Humans inherently ask the wrong questions

Humans inherently ask the wrong questions

People in business today are trapped within their own frame of reference. The result of poor hiring practices?  More likely the challenges that companies put in front of employees but without giving them the capability to search for answers to complex problems – with nuance and experience major contributors to the answers set. Nuance is as much of the corporate knowledge base as is hard financial numbers.  The unknown is similarly a corporate asset.  But even the best companies today provide lots of data but limited ability to determine meaning.

Business (also schools) has trained people to stay within a sphere of reference – some (not all) in-house data and limited external information.  The approaches to Business Intelligence applications haven’t helped as they are often limited to relating “like” information – like financial data. The result is that business has contributed to the perspective that humans don’t ask the right question because we have never given them the opportunity, training and empowerment to succeed.

Usually pushed off as too expensive to acquire or too complex to bring together, we have worked hard to justify the limited information available to people making corporate decisions.  We have provided ‘answers’ when supporting additional questioning is required. The limited foresight that exists related to corporate information use.  If Sam Walton had not had the foresight that information on all transactions going through cash registers, deep knowledge of customers and local market bias, and the power of sharing thee resultant knowledge with suppliers, he would have built just another big-box retail outlet.  However Walton, armed with a far reaching vision of the power of knowledge, created a new retail concept.  He enabled his buyers to ask span-crossing questions and supported the answer determination with some of the largest databases in the world.  Each buyer has access to petabytes of transactional information to base decisions.

Corporate decisioning has also contributed to the myth that people ask the wrong questions.  Decisions have often been made on direction and approach.  When employees, armed with knowledge see answers that don’t fit the mold, management is loathe to listen.  People begin to fear the answer. If it is not the expected or wanted answer, retribution is often the result.  People are boxed into a world that even if they have the knowledge base, and the capability of questioning to get ‘answers’ the answers are not ‘right’.

I have always asked companies to value their customers from most to least profitable.  The ranking then begs the obvious question – why don’t we fire the non-profitable customers.  The answer should be to fire them and put the resources (product development, marketing etc) to bear on the profitable customers.  Too often the answer is unpalatable to (especially middle management) management because it forces the realization that business as usual is not as good as it could be if hard decisions are made.  Great examples are the US airline industry and US Banking.  In major banks, profitable customers generally are less than 20% of the base and yet the banks continue to promote expansion of that base – acquiring four non-profitable customers for every profitable one and often a high cost.  The airlines try to be everything to everybody.  With the exception of focused air carriers (Southwest, AirTran), most airlines would probably be better off firing all unprofitable customers – but when management looks at the situation, they realize that their company might be highly profitable if they act, but the business model will be different – instead of a $10 Billion revenue airline, it might be only $1Billion – but highly profitable.  “Business as usual” is always the decision maker.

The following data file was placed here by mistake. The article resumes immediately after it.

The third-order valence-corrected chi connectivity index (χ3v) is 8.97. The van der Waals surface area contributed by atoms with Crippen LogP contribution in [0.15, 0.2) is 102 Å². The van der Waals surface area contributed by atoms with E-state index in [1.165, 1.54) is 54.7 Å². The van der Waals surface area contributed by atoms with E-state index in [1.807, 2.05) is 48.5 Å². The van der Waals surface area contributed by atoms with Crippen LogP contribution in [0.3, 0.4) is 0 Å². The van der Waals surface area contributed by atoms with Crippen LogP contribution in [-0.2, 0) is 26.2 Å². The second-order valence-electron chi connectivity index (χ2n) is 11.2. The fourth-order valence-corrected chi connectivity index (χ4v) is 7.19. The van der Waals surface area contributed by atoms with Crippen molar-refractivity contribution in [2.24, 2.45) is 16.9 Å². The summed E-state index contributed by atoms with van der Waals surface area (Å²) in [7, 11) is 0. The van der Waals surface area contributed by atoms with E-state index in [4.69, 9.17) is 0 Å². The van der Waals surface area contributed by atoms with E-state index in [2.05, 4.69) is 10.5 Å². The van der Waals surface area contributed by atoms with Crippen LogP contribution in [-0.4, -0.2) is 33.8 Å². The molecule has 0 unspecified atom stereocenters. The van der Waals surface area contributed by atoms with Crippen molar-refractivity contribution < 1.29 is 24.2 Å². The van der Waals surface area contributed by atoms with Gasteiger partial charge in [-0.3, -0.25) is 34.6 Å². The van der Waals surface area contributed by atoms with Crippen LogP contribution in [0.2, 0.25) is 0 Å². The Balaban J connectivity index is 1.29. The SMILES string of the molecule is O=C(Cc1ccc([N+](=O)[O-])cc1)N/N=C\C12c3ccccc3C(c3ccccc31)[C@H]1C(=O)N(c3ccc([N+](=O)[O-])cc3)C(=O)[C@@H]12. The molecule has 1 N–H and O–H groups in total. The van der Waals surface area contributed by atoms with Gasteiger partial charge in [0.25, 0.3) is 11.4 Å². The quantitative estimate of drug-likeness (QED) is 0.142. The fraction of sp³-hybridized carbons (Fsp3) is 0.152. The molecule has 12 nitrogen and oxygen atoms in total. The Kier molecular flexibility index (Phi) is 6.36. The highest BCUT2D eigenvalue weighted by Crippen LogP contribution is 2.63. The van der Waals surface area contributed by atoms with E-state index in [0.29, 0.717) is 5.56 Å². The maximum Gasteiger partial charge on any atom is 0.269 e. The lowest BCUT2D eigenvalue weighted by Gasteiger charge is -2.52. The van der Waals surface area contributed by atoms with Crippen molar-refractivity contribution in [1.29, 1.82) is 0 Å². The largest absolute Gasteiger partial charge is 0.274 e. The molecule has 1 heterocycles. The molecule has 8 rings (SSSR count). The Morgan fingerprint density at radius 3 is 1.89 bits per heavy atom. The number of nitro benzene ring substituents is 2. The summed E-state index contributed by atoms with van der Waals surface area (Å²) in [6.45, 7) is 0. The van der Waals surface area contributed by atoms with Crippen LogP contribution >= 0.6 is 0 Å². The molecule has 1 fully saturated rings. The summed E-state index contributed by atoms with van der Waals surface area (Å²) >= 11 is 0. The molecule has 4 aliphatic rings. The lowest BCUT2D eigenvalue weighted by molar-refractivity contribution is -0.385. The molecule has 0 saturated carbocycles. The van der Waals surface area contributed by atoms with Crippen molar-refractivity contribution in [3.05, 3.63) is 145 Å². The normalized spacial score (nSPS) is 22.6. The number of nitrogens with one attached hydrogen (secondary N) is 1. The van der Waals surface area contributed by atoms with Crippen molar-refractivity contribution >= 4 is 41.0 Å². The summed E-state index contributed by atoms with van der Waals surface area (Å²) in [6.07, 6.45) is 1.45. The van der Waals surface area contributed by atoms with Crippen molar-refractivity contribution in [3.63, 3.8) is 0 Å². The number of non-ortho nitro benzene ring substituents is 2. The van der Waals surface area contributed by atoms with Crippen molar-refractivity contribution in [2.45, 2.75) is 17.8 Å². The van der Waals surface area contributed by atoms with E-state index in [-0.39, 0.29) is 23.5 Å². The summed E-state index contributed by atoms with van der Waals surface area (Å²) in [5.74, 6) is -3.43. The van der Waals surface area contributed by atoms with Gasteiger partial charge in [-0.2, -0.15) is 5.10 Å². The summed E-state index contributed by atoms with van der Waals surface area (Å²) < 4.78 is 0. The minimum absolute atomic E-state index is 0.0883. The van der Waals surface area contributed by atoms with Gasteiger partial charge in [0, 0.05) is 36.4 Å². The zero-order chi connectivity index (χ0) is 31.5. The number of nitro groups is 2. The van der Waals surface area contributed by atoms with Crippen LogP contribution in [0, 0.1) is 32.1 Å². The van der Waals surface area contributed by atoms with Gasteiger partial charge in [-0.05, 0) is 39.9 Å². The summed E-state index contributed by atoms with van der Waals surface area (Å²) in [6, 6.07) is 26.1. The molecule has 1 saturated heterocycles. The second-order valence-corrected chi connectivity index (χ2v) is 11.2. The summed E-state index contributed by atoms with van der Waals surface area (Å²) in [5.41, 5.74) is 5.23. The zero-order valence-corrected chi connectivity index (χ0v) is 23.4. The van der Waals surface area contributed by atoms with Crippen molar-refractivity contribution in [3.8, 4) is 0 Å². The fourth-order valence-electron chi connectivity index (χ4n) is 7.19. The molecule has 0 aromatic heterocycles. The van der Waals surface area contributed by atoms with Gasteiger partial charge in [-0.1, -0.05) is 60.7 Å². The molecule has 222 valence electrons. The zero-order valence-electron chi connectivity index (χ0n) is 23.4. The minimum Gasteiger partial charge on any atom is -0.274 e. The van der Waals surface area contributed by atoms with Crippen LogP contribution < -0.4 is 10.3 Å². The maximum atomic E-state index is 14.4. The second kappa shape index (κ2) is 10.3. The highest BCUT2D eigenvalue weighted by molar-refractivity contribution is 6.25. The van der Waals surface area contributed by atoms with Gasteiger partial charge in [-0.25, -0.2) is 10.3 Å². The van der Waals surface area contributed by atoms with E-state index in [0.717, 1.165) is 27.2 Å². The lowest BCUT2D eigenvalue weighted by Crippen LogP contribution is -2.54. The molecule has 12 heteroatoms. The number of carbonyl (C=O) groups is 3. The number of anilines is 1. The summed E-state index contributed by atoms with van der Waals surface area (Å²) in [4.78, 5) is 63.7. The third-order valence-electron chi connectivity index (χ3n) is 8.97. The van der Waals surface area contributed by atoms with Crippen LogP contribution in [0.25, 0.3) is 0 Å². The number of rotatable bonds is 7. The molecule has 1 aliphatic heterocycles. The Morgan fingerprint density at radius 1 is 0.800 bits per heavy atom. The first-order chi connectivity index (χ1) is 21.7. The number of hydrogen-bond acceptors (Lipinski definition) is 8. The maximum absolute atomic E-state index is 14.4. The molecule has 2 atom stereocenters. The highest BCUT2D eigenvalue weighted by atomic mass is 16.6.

Facts versus trends. It is easier to state that ‘we sold 100 widgets this month’ vs. looking a trend that says “worldwide widget sales are down and we should evaluate whether we should continue with this product”

Why don’t we ask the right questions???

Technology is transforming innovation at its core, allowing companies to enable new ideas at speeds and costs that were unforeseeable a few short years ago. They can see results from promotions, process change and productivity improvements quickly. Initiatives that used to take months and huge expense to coordinate and launch can be performed at low cost. Innovation becomes more efficient and cheaper.

Innovation in the enablement of knowledge creation and use will bring big changes for corporate culture—making it easier to challenge business as usual, and force managers to give more personnel throughout the company the capability, encouragement and reward for asking the hard questions that give answers that enable profitability and transformation.  The provision of the real corporate knowledge base and the tools to use it will eliminate the perception that people ask inherently ask the wrong question.


©Trevelyan Group LLC 2012